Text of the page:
Have you ever wondered why you hit your 3-wood so much better off the tee than a driver? It's because it has a) a shorter shaft, and b) more loft. Some studies have shown that the ideal loft for an average swinger is over 15 degrees. Remember, as technology changes we have to be prepared to adapt with it. This means that just because you used an 8 or 9-degree driver six years ago doesn't mean that same loft will work for you now.
4. Tee the Golf Ball Higher
This method is another one that is very easy to try plus it won't cost you anything except maybe a new bag of tees. There are two reasons that teeing the golf ball higher will give you more distance.
The first is related to method number three. By teeing the ball up higher you are forced to make contact more on the upswing. This again promotes a higher, lower spinning ball flight and more carry distance. A good rule of thumb is to tee the ball up so that the equator of the ball is level with the top of your driver. This means that half the ball is above the crown and half the ball is below.
The second reason why teeing the ball higher will give you more distance has to do with spin. When a golfer tees the ball too low they are forced to make a steeper swing in order to hit the ball before the ground. When a player does this the club is forced to come from the outside in. This creates side spin and will give you that big ugly slice that loses distance and misses the fairway.
5. Change Your Golf Ball
The number one selling golf ball in the world is the Titleist ProV1. The ProV1 golf ball is designed for golfers with club head speeds of about 97 miles per hour plus. Only about 2% of golfers have a club head speed that is over that. There's a problem here. Those kind of numbers mean that there is a lot of people out there who are spending an awful lot of money on a golf ball that is not suited to them.
Nothing against the ProV1 which is a phenomenal golf ball but even Titleist reps will be the first to admit that it is not suited for the average player. The idea of the ProV1 is that the core reacts with higher swing speeds to produce greater distance. The higher the swing speed the more the core compresses and the further it goes. If a player is not generating enough swing speed to compress the core than they will actually lose distance.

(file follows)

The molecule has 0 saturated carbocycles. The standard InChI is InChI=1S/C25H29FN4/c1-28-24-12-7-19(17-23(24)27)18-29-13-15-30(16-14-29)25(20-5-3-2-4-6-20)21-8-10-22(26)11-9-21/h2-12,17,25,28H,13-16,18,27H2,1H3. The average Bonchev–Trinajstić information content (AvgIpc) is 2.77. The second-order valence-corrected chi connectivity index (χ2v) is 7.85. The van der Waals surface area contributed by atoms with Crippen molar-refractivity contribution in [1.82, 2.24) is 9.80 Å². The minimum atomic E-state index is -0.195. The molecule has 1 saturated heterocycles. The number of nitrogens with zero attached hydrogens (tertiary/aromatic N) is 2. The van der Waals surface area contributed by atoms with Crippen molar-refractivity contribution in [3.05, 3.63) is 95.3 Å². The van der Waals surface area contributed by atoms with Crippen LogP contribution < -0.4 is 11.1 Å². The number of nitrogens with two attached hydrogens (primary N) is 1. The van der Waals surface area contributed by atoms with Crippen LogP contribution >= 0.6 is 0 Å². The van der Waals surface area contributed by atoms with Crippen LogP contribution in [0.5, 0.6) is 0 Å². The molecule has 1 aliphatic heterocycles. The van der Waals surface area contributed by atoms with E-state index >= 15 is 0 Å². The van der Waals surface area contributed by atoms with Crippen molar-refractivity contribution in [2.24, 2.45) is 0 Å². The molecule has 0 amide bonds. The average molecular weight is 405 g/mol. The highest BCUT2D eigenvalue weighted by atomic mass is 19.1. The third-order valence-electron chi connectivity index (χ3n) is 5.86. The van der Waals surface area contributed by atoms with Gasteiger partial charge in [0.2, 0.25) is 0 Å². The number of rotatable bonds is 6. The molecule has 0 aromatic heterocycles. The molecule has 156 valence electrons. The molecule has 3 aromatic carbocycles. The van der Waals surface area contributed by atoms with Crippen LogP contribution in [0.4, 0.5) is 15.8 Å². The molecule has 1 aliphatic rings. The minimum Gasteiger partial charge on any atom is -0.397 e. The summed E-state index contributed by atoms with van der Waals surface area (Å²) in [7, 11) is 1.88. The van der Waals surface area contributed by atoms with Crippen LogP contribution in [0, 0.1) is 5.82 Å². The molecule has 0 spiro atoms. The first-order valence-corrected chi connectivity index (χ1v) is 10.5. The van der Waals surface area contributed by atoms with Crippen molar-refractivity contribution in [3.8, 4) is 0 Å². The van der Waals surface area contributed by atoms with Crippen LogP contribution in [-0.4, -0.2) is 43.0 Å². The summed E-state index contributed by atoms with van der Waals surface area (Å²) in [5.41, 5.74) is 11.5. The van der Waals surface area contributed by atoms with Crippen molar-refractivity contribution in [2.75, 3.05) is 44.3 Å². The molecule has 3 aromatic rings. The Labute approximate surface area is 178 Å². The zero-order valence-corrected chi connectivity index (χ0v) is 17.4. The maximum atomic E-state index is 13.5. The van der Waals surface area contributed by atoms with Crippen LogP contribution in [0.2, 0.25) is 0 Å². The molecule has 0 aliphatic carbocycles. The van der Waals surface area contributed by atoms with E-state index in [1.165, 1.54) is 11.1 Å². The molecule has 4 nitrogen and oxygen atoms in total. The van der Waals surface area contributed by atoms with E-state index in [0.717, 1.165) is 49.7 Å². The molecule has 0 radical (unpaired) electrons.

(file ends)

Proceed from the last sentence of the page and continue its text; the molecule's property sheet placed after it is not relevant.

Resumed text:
If your average drive travels between 180 and 230 yards you should probably be using a low compression" ball. This would include the Maxfli Noodle, Titleist DT So/Lo, Precept Laddie/Lady, Dunlop LoCo, and many others. These golf balls are designed with softer cores that will compress at a lower swing speed thereby creating more distance.
If your average drive is between 220 and 270 yards you would probably want to consider a two or three piece ball along the lines of the Titleist NXT or NXT Tour, Callaway Big Bertha, Hogan Hawk, or Nike Power Distance. These balls are designed to accommodate most golfers and there are many varieties of spin, distance, or all around performance balls to meet your needs.
If you average over 270 (and I'm talking consistently, not just that one-day when you really got a hold of one) then you are probably safe to look at the ProV1, Callaway HX, Bridgestone B330, Nike One, or others. Only players in this category will actually be able to appreciate the overall performance of one of these balls.
As a golf retailer I certainly won't complain about you coming into my store and spending $50 on a box of golf balls but you could probably spend half the price and find a ball that works even better for you. But that's just an idea.
The Bottom Line
We all like to hit the long ball and watch the long ball. For some reason there is something really exciting about watching a big drive. Hopefully with s
ome of these ideas you too will be able to hit the ball longer and enjoy yourself a little more on the course.
If you try all five of these methods and still find you aren't gaining any distance off the tee then it's time to spend some money and go see your local pro. He can probably help you get that extra distance quicker than any $400 golf club ever could.